Eye On Boise

Quadraplegic: 'Bottom line is quality of life - let me keep mine, please'

Greg Renshaw, a quadraplegic for 20 years due to an auto accident, pleads with lawmakers not to cut home-care services and force him into a nursing home.
Greg Renshaw, a quadraplegic for 20 years due to an auto accident, pleads with lawmakers not to cut home-care services and force him into a nursing home. "Bottom line is quality of life - let me keep mine," he said. (Betsy Russell)

Ryan Jacobsen of Coeur d'Alene, regional director for Addus Health Care, said his firm provides home care throughout the state and has 560 employees. "We are part of the solution," Jacobsen told JFAC. He called for more collaboration with home-care agencies to set appropriate standards to help patients avoid institutionalization. "My concern is that further reductions in home care programs ... are putting the ongoing viability of home care agencies in danger," he said.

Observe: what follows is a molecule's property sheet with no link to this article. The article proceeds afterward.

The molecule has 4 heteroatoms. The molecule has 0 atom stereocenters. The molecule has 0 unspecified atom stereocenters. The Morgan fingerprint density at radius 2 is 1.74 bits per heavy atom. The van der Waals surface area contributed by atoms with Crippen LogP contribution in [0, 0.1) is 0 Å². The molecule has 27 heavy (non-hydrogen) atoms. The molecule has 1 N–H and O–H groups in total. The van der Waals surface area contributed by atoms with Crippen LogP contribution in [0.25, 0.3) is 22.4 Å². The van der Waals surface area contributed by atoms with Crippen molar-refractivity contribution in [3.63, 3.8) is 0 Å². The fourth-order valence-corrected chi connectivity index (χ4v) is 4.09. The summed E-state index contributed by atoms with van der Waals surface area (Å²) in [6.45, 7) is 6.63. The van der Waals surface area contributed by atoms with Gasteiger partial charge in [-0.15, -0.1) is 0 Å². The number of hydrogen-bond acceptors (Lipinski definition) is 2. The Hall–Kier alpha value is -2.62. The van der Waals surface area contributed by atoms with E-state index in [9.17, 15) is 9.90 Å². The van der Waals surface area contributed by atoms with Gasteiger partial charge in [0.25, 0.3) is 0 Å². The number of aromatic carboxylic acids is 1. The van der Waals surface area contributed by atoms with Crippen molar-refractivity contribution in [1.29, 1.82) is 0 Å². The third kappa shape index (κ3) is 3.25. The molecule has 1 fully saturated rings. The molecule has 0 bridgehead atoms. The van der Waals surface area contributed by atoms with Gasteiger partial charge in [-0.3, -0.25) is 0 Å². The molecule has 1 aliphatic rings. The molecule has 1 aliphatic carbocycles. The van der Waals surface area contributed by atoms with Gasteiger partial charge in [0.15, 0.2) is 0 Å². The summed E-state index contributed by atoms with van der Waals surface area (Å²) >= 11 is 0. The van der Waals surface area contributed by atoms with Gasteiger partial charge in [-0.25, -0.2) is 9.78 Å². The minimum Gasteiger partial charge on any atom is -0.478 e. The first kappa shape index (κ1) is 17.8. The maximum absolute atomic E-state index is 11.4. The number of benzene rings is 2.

Greg Renshaw told lawmakers, "I've been a quadraplegic for over 20 years due to an auto accident." He said he was a young man and "gainfully employed" before the accident, just starting a family. Now he's paralyzed from the neck down. Renshaw said he receives home-care services from Addus, but recent changes have boosted his cost-share payments for those services $580 a month. "With that cost of share, that just puts me into a bind," he said, saying he's now in danger of losing his home. Renshaw said he doesn't want to end up in a nursing home. "Bottom line is quality of life - let me keep mine, please," he pleaded.




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Betsy Z. Russell




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